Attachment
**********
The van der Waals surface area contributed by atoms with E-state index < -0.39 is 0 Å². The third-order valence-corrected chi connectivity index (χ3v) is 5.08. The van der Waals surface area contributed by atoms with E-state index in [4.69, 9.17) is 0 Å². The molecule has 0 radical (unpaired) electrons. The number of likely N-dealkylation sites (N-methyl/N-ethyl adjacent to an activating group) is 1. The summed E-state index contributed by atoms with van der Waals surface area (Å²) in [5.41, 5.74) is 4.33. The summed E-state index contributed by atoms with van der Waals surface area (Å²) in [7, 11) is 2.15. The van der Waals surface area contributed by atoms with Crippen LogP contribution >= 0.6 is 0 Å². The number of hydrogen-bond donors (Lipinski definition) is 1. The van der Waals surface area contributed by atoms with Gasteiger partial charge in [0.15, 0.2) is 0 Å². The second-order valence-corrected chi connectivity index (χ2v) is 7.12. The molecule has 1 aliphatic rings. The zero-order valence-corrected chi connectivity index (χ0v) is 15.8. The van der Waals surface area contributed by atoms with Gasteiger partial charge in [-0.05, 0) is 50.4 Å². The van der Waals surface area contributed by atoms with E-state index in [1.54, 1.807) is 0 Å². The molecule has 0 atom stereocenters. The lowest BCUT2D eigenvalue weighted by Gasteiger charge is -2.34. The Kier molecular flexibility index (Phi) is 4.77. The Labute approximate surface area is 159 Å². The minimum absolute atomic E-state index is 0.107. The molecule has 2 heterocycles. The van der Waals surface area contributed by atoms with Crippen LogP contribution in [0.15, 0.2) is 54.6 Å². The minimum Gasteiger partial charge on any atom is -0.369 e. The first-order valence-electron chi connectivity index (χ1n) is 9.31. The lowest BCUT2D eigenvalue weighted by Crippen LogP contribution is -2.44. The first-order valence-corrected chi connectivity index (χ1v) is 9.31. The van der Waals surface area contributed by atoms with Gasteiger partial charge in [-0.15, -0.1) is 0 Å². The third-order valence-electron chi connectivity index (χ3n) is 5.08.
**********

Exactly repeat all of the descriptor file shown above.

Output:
The van der Waals surface area contributed by atoms with E-state index < -0.39 is 0 Å². The third-order valence-corrected chi connectivity index (χ3v) is 5.08. The van der Waals surface area contributed by atoms with E-state index in [4.69, 9.17) is 0 Å². The molecule has 0 radical (unpaired) electrons. The number of likely N-dealkylation sites (N-methyl/N-ethyl adjacent to an activating group) is 1. The summed E-state index contributed by atoms with van der Waals surface area (Å²) in [5.41, 5.74) is 4.33. The summed E-state index contributed by atoms with van der Waals surface area (Å²) in [7, 11) is 2.15. The van der Waals surface area contributed by atoms with Crippen LogP contribution >= 0.6 is 0 Å². The number of hydrogen-bond donors (Lipinski definition) is 1. The van der Waals surface area contributed by atoms with Gasteiger partial charge in [0.15, 0.2) is 0 Å². The second-order valence-corrected chi connectivity index (χ2v) is 7.12. The molecule has 1 aliphatic rings. The zero-order valence-corrected chi connectivity index (χ0v) is 15.8. The van der Waals surface area contributed by atoms with Gasteiger partial charge in [-0.05, 0) is 50.4 Å². The van der Waals surface area contributed by atoms with E-state index in [1.54, 1.807) is 0 Å². The molecule has 0 atom stereocenters. The lowest BCUT2D eigenvalue weighted by Gasteiger charge is -2.34. The Kier molecular flexibility index (Phi) is 4.77. The Labute approximate surface area is 159 Å². The minimum absolute atomic E-state index is 0.107. The molecule has 2 heterocycles. The van der Waals surface area contributed by atoms with Crippen LogP contribution in [0.15, 0.2) is 54.6 Å². The minimum Gasteiger partial charge on any atom is -0.369 e. The first-order valence-electron chi connectivity index (χ1n) is 9.31. The lowest BCUT2D eigenvalue weighted by Crippen LogP contribution is -2.44. The first-order valence-corrected chi connectivity index (χ1v) is 9.31. The van der Waals surface area contributed by atoms with Gasteiger partial charge in [-0.15, -0.1) is 0 Å². The third-order valence-electron chi connectivity index (χ3n) is 5.08.